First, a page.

If a person really believes in Allah (God), how will he show it? And how will it affect his life? For a Muslim, his faith is first demonstrated by the five daily ritual Prayers called Salah. These Prayers are so important that they are the second Pillar of Islam after the Testimony of Faith (“There is no god but God and Muhammad is the Messenger of God”), obligatory for all, and they are the first thing the Muslim will be asked about on Judgment Day.

Five times a day a Muslim is asked to stop whatever he is doing — be it sleep, work, or play — and make a ritual ablution before facing his Lord in Prayer. No matter what his actions, the most important thing to a Muslim is his relationship with Allah. This relationship is demonstrated and put into practice, as well as improved and increased, by the ritual Prayers. Only if the Prayers are sound and proper will the deeds be sound and proper.

In the Prayer, the Muslim faces towards the Ka‘bah in Makkah, the symbol of the Oneness of Allah and the unity of Muslims. He stands, bows, and prostrates to his Lord while praising Him, reciting some of the words He revealed in the Qur’an, and asking for His forgiveness and mercy. In doing so, the Muslim reminds himself of his position in the universe as a humble servant of Allah and of his total dependence on his Creator, Cherisher and Sustainer.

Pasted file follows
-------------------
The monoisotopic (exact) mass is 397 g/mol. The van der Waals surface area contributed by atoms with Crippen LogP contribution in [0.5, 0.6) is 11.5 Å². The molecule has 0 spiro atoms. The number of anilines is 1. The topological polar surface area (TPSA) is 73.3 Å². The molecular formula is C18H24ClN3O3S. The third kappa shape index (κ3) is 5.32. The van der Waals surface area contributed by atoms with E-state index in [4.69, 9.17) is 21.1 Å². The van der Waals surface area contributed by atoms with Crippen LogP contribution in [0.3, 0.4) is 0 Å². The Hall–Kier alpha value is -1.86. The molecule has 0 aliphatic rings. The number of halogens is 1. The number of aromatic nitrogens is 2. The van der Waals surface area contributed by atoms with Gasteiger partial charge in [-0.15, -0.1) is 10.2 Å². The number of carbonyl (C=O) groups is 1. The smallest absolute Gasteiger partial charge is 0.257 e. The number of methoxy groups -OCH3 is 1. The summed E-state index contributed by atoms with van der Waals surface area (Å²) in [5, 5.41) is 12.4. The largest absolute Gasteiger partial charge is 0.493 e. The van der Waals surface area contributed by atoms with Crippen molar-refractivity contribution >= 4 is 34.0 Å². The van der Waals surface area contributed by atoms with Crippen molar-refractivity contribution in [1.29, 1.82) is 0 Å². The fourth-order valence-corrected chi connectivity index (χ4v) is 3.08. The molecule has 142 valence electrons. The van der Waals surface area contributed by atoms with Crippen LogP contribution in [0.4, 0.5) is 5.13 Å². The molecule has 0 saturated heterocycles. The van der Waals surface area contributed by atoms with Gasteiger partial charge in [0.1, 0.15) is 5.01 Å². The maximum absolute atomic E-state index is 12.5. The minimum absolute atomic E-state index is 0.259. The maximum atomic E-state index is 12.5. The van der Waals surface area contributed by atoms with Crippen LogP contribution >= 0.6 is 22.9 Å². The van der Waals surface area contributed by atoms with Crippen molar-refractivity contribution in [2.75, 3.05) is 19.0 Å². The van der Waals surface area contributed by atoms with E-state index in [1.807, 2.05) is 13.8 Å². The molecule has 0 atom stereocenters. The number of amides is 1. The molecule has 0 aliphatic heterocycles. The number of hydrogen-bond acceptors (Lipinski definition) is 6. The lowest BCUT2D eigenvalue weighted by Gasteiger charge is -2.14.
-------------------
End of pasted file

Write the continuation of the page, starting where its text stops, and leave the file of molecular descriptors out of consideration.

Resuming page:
When the Prayer is performed properly — with due humility and remembrance of Allah — it has a lasting effect on the person. It fills his heart with the remembrance of Allah, and with fear of and hope in Him. He will not want to move from that lofty position by disobeying Allah.

The Prophet compared this experience of making ablution and praying five times a day to having a river running in front of one’s house. If one bathed in that river five times a day, would any filth remain on his body? Likewise, the ablution and Prayer five times a day removes one’s sins and also prevents him from sinning.

Prayers also affect the life of the Muslim by encouraging him to schedule his activities around their fixed times. There is some flexibility, for each time is actually a span of one hour or more. But the Muslim who is conscious of Allah will strive to schedule his life in such a way that he does not miss any of the Prayers — for example, by postponing a shopping trip until after a Prayer, or by taking a break from work, or by sleeping earlier so as to able to rise for the Dawn Prayer.

Therefore, if one really believes in Allah, he will show it by his commitment to the five daily Prayers, and these, in turn, will help him to live righteously.